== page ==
One of Gov. Inslee's big goals announced in his inaugural address was to champion a green economy.

Sounding very much like the Obama administration, Inslee's campaign plan was full of ideas and blueprints for creating green jobs in a green economy. We have seen a dismal failure in D.C. with companies such as Solyndra with millions wasted and 1,200 jobs lost. Yet, a green economy could work.

Critics are not saying Inslee shouldn't try to boost employment by supporting green energy jobs, but he needs to learn from the failures of the federal government.

The non-partisan Washington Policy Center has some thoughts on how Inslee could affordably pursue green strategies that might actually work:

Comparing strategies based on the amount of CO2 reduced for each dollar would allow taxpayers to receive the maximum amount of environmental benefit for every dollar. Continuing to fund strategies that waste time and money will simply make addressing carbon emissions more difficult and expensive in the future.

It's pretty simple: Take a look at what programs actually delivered results, customize and pursue them, then discard strategies that have proven to be wastes of taxpayer money.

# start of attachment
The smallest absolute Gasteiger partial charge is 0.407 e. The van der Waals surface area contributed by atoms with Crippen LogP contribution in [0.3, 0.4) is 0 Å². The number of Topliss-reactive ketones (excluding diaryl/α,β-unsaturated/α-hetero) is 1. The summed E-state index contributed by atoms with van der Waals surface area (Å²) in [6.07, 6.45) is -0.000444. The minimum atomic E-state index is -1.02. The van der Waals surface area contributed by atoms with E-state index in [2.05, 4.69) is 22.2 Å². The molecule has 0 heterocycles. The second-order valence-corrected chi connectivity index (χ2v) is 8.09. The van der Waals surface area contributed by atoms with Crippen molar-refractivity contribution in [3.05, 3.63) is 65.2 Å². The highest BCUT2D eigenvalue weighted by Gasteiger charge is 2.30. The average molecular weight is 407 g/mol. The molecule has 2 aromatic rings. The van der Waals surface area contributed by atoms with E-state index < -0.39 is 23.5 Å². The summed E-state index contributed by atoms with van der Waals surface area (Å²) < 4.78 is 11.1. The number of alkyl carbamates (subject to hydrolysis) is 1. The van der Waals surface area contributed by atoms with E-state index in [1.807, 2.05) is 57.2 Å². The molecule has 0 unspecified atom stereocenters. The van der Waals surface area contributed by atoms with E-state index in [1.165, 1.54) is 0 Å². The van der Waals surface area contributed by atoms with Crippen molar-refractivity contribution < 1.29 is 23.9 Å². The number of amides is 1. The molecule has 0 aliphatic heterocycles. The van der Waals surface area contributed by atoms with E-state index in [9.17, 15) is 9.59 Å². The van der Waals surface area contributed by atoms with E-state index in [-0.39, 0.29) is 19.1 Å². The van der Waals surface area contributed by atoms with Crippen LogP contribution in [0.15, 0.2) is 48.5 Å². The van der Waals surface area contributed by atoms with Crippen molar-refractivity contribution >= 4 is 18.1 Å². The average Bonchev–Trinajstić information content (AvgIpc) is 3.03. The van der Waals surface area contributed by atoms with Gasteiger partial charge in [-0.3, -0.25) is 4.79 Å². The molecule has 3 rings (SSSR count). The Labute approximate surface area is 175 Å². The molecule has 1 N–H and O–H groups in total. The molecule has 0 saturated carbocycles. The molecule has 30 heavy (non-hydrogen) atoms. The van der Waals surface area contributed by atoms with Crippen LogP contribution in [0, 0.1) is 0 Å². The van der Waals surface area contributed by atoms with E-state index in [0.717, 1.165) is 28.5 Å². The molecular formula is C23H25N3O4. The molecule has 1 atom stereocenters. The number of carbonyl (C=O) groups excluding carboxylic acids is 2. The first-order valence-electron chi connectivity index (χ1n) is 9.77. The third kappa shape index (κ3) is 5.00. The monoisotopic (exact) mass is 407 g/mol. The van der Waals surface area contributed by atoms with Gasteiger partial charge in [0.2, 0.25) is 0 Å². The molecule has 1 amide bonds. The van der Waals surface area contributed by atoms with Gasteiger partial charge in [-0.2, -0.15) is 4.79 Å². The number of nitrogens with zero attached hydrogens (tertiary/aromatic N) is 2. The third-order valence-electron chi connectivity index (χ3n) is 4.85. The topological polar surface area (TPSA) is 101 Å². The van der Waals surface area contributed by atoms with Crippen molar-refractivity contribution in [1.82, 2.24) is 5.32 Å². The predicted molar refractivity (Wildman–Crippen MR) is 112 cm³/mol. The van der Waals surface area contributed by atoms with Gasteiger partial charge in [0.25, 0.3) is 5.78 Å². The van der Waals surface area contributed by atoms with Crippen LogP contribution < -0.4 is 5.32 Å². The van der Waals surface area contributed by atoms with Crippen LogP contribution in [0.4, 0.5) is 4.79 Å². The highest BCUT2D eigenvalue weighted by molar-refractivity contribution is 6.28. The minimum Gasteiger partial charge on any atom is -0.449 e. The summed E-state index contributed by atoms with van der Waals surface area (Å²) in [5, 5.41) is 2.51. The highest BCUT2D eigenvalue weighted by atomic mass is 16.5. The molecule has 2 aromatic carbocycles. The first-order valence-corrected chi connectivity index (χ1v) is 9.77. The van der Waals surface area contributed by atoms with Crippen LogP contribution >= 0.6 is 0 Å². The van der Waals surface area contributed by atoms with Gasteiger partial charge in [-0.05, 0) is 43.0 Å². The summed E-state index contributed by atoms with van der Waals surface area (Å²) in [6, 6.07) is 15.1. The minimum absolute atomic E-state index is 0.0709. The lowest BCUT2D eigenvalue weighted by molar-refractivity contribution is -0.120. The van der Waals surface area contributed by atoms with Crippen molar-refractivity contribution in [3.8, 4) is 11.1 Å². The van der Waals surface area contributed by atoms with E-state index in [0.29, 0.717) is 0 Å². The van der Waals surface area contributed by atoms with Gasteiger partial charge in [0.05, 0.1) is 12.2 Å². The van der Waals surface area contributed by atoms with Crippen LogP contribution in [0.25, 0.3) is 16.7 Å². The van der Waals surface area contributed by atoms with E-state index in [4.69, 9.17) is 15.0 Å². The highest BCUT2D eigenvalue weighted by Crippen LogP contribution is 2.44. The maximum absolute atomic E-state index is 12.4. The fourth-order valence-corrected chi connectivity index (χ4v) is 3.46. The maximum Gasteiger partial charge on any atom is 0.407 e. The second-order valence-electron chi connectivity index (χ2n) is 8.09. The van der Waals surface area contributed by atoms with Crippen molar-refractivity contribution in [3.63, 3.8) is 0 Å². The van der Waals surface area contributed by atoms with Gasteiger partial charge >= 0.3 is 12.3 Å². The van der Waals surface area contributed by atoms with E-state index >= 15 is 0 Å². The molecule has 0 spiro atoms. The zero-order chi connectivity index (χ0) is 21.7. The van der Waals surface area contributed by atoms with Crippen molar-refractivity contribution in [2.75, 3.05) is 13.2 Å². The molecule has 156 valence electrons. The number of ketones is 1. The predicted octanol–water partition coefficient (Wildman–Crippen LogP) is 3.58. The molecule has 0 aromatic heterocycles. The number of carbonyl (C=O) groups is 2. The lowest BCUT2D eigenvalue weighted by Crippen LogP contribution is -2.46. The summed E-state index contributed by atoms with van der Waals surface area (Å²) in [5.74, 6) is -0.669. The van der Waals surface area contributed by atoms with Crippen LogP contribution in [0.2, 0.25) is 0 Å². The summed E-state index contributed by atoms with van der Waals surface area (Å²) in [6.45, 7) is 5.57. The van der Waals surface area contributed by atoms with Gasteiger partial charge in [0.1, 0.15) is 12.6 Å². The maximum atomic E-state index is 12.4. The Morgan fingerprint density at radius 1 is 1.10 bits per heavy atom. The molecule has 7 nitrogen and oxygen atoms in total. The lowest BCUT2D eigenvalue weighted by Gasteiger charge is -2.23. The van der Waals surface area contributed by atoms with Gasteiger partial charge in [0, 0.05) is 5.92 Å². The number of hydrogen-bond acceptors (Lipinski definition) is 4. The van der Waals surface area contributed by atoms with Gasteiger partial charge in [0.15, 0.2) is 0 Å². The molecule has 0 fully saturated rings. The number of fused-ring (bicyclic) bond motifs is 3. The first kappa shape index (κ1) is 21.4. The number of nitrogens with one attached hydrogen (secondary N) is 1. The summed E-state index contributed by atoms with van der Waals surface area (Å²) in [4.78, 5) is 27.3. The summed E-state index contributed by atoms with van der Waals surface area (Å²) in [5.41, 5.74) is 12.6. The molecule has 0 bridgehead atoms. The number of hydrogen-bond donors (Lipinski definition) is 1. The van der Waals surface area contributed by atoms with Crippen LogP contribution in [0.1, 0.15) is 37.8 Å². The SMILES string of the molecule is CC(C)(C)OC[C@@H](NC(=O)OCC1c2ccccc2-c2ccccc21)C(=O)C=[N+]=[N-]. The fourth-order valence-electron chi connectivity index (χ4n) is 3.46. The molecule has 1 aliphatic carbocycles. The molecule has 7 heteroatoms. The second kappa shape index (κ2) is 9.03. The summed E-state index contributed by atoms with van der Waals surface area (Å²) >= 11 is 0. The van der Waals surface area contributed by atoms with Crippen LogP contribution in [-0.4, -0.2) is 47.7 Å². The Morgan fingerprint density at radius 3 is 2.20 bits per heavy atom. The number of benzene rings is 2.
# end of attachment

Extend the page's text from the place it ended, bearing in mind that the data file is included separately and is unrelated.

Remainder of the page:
According to the most reliable data available from the Pew Institute (from 2001-2009)  Washington had a very poor ranking for reducing carbon emissions by dropping only 2.7 percent. Similarly, California -- a state that has heavily invested in green energy (especially wind power) -- saw only a drop of 3 percent.

Oregon, which Pew says is the nation's leader in green jobs, saw its carbon emissions RISE by 1.5 percent.

If Inslee truly wants to make green energy work, he needs to pay close attention to what kind of return the state is getting on its environmental investments. If the federal government report card is any indication, it's going to be difficult to pull off.